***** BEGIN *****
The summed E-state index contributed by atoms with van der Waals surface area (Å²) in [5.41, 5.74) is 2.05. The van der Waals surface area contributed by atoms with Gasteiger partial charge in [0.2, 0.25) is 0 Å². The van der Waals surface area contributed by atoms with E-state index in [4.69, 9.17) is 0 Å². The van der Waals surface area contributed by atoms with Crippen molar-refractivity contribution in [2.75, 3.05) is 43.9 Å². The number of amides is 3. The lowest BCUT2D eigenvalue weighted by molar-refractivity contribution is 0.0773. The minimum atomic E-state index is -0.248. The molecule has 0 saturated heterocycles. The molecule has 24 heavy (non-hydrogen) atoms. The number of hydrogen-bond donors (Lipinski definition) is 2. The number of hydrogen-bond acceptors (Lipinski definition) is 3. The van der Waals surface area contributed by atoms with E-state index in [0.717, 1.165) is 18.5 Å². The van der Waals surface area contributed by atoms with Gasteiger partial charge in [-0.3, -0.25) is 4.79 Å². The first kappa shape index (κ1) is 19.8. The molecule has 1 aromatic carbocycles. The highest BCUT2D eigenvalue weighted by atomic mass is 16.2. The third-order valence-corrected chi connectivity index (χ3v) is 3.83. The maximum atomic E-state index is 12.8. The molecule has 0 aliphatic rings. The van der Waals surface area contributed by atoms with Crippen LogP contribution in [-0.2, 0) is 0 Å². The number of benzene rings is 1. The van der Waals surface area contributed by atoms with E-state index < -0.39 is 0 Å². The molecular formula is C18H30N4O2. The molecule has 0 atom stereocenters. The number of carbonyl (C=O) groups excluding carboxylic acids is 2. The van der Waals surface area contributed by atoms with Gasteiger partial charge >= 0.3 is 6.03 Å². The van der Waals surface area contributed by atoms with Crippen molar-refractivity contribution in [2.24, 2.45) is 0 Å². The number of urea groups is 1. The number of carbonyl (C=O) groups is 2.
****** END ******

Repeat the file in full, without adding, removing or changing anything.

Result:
The summed E-state index contributed by atoms with van der Waals surface area (Å²) in [5.41, 5.74) is 2.05. The van der Waals surface area contributed by atoms with Gasteiger partial charge in [0.2, 0.25) is 0 Å². The van der Waals surface area contributed by atoms with E-state index in [4.69, 9.17) is 0 Å². The van der Waals surface area contributed by atoms with Crippen molar-refractivity contribution in [2.75, 3.05) is 43.9 Å². The number of amides is 3. The lowest BCUT2D eigenvalue weighted by molar-refractivity contribution is 0.0773. The minimum atomic E-state index is -0.248. The molecule has 0 saturated heterocycles. The molecule has 24 heavy (non-hydrogen) atoms. The number of hydrogen-bond donors (Lipinski definition) is 2. The number of hydrogen-bond acceptors (Lipinski definition) is 3. The van der Waals surface area contributed by atoms with E-state index in [0.717, 1.165) is 18.5 Å². The van der Waals surface area contributed by atoms with Gasteiger partial charge in [-0.3, -0.25) is 4.79 Å². The first kappa shape index (κ1) is 19.8. The molecule has 1 aromatic carbocycles. The highest BCUT2D eigenvalue weighted by atomic mass is 16.2. The third-order valence-corrected chi connectivity index (χ3v) is 3.83. The maximum atomic E-state index is 12.8. The molecule has 0 aliphatic rings. The van der Waals surface area contributed by atoms with Crippen LogP contribution in [-0.2, 0) is 0 Å². The number of benzene rings is 1. The van der Waals surface area contributed by atoms with E-state index < -0.39 is 0 Å². The molecular formula is C18H30N4O2. The molecule has 0 atom stereocenters. The number of carbonyl (C=O) groups excluding carboxylic acids is 2. The van der Waals surface area contributed by atoms with Gasteiger partial charge >= 0.3 is 6.03 Å². The van der Waals surface area contributed by atoms with Crippen molar-refractivity contribution in [2.24, 2.45) is 0 Å². The number of urea groups is 1. The number of carbonyl (C=O) groups is 2.